When Juan José Ibarretxe, president of the Basque territories, approached the steps of Madrid's presidential palace last Thursday, Spanish media were watching closely. Would Prime Minister José Luis Rodríguez Zapatero greet him by descending one step, or two? Would he extend his hand first? Would he smile? And how would Ibarretxe respond?
The leaders' encounter was scrutinized more than most acts of political choreography. After all, the meeting - hastily called after the Basque Parliament finally approved a plan to allow its territories in the north to decide whether to remain part of Spain - will set the tone for congressional debates about the fate of the Spanish nation.
Ibarretxe, who wrote the plan, has called it an "opportunity" to forge better ties in what has been a difficult relationship between Basques and Spaniards. Yet many here say the plan threatens to destroy the country's constitution and would rupture boundaries that have stood since Ferdinand married Isabella in the 15th century. Both sides say the debate will test the quasi-federalist form of government Spain established in 1978.
The Basque people, who are racially and linguistically distinct from Spaniards and other Europeans, have considered themselves a separate nation since the 19th century. Their drive for political autonomy began in the 1960s, when dictator Francisco Franco repressed their culture and language.
The Basque relationship with Spain is sometimes inexactly likened to that of northern Ireland and Great Britain, especially because ETA, the Basque terrorist group that for decades has supported the creation of a separate homeland using violence, employs rhetoric and tactics characteristic of the Irish Republican Army.
But many moderate Basques support sovereignty as well, and though the region already enjoys a high level of autonomy, the dominant Basque National Party (PNV) supports the Basques' desire for full sovereignty.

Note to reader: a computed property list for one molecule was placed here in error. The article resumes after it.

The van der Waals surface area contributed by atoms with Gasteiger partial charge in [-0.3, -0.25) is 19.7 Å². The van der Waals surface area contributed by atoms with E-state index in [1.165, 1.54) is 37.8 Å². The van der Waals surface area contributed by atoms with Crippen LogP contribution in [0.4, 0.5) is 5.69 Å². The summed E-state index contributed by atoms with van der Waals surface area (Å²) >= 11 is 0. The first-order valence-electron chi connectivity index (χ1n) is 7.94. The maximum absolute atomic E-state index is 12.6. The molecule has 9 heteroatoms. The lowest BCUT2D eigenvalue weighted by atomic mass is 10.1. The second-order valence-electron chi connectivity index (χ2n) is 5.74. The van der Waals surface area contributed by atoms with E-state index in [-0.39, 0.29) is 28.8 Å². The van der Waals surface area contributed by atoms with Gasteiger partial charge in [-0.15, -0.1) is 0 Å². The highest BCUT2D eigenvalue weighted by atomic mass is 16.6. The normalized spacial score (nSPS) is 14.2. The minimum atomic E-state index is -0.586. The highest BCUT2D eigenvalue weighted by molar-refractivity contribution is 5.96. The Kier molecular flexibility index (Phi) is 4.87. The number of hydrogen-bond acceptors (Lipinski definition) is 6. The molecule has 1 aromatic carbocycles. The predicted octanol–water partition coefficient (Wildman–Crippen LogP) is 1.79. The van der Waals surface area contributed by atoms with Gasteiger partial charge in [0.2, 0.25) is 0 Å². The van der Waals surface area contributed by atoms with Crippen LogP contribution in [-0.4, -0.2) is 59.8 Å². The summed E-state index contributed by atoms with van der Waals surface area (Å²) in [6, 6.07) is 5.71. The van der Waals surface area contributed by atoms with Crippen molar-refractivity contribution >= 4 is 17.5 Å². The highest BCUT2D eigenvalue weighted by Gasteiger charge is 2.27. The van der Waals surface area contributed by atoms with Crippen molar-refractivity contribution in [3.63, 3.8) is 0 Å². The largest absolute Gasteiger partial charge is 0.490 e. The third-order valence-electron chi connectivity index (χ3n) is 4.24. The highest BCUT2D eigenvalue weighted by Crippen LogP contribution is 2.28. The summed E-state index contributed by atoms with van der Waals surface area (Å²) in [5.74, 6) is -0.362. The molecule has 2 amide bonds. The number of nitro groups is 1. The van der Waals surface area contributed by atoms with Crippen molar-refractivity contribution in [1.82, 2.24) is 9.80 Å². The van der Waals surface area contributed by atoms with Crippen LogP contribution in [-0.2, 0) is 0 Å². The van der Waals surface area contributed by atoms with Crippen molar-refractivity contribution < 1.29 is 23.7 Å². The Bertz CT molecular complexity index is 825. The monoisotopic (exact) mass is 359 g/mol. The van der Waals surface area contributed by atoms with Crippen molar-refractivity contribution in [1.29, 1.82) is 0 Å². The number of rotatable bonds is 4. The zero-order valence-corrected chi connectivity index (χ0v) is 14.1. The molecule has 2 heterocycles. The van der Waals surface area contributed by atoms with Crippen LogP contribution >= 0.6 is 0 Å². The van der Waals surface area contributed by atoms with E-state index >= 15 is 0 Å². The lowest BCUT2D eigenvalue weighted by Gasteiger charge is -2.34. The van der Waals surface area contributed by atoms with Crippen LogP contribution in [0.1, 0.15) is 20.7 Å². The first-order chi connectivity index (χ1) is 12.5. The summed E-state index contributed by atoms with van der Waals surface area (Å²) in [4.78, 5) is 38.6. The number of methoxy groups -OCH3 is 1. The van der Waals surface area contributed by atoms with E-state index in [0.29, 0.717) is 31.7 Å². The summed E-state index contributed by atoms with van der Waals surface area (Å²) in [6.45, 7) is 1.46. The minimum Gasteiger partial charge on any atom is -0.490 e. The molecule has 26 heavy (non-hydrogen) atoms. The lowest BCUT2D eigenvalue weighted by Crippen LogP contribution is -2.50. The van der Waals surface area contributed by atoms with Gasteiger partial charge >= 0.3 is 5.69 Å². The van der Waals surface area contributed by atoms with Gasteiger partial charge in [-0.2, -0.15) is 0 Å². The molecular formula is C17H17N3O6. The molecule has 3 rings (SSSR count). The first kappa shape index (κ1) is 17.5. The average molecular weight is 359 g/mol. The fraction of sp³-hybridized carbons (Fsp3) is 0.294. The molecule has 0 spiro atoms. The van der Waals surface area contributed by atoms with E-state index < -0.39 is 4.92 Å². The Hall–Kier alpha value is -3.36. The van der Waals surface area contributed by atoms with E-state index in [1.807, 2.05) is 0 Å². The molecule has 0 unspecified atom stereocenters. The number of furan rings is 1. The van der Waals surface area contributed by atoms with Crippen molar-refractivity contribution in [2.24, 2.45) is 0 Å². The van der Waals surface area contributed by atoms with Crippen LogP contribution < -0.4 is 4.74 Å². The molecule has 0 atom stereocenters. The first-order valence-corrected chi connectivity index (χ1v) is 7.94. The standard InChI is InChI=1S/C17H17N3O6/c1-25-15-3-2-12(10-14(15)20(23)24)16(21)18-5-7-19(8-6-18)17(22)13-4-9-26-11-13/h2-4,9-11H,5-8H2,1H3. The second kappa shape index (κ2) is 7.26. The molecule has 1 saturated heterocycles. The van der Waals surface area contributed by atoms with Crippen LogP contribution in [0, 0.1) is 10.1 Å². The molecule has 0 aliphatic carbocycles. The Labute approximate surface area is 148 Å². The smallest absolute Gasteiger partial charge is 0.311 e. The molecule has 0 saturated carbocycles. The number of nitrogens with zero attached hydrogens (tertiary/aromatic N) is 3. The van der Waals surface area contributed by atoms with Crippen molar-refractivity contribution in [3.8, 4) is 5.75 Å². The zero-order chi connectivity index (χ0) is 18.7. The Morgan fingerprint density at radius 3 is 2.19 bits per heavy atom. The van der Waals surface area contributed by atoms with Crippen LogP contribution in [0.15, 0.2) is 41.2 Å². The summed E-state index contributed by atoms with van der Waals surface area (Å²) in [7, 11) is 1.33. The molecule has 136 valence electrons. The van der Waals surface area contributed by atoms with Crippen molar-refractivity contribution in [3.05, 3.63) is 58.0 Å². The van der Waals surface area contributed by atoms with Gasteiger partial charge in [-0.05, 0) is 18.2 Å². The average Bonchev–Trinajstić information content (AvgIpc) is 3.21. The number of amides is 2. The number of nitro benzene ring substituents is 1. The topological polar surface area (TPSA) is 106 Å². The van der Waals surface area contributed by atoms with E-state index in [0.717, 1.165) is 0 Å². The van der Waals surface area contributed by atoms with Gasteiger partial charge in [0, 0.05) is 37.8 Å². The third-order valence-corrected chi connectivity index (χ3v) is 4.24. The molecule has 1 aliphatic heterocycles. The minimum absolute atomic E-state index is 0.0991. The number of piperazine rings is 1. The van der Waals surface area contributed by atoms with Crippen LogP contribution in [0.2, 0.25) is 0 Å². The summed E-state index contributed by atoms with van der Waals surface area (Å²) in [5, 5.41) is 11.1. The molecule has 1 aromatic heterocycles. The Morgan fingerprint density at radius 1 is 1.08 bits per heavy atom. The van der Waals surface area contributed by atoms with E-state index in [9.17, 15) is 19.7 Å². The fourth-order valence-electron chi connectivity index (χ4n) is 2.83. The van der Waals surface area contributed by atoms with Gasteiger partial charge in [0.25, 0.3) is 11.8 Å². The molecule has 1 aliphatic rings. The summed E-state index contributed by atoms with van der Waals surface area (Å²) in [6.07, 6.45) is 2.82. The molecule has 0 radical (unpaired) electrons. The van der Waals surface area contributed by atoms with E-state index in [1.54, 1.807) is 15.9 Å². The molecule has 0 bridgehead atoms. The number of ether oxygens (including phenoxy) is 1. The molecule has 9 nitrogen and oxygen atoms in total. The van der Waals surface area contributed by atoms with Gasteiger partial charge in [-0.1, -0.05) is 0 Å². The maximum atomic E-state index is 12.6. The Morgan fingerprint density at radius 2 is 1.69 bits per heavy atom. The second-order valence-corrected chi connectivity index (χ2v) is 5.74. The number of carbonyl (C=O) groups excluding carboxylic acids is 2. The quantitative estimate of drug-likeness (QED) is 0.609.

The Ibarretxe Plan culminates these aspirations, calling for a local referendum on whether to create an independent Basque state. In short, says Javier Corcuera Atienza, Constitutional Law professor at the University of the Basque Country, "They are trying to obtain a situation in which the Basque Country could act like a state, and have its own voice in Europe." Called Euskal Herria, that country would, according to PNV leaders, seek recognition by the European Union.
In recent polls, 42 percent of Basques favored independence. Until a few weeks ago, that support had not formed the political muscle needed to advance Ibarretxe's proposal. Late in December, however, Batasuna, ETA's outlawed political wing, reversed course and endorsed the idea. And on Dec. 30, the Basque Parliament passed it with an absolute majority.
Any change in Spain's administrative or geographic makeup is probably a long way off. Yet the plan's momentum has created a sense of impending crisis. Spanish politicians are largely united in their opposition to the plan.
Mr. Zapatero has condemned the measure as a "mistake," saying it will "never be approved." Many deputies in Congress - which will take up the issue in February - echo his sentiments. And opposition leader Mariano Rajoy called the plan "the greatest attack on democracy since the constitution came into effect in 1978." [Editor's note: The original version may have given the wrong impression about Rajoy. He has long opposed Basque independence.]
Some analysts say greater Basque independence wouldn't threaten Spain's national fabric. "[The] sense of Spanish identity is much stronger than its counterpart in Yugoslavia," argues Ricardo Angoso, director of EuropeanDialogue, a nongovernmental organization based in Madrid. "Most Basques say they think of themselves as much as Spaniards as Basques," he adds.
Alberto López Basaguren, a law professor at the University of the Basque Country, says Congress probably won't agree to debate the plan - a decision that would mark a step toward its approval. But even that possibility is causing serious repercussions. For Zapatero, who emphasizes pluralism and compromise, the plan may be his greatest challenge so far.
To refuse further negotiations with Ibarretxe would undermine Zapatero's commitment to dialogue and erode whatever support he has among Basques. But talks with Ibarretxe pose great political risk. Conservative parties in Spain have, in recent years, successfully associated regional movements with terrorist activity, and public hostility toward ETA and its violent tactics has risen sharply.
Nevertheless, the plan's passage has reaffirmed that Batasuna likely has a role to play in the larger debate over the country's regional autonomy. As the illegal party revived rumors this week that ETA could finally be ready to negotiate a truce, analysts say Zapatero will be hard pressed to dismiss an opportunity to bring a degree of closure to the Basque issue through diplomacy.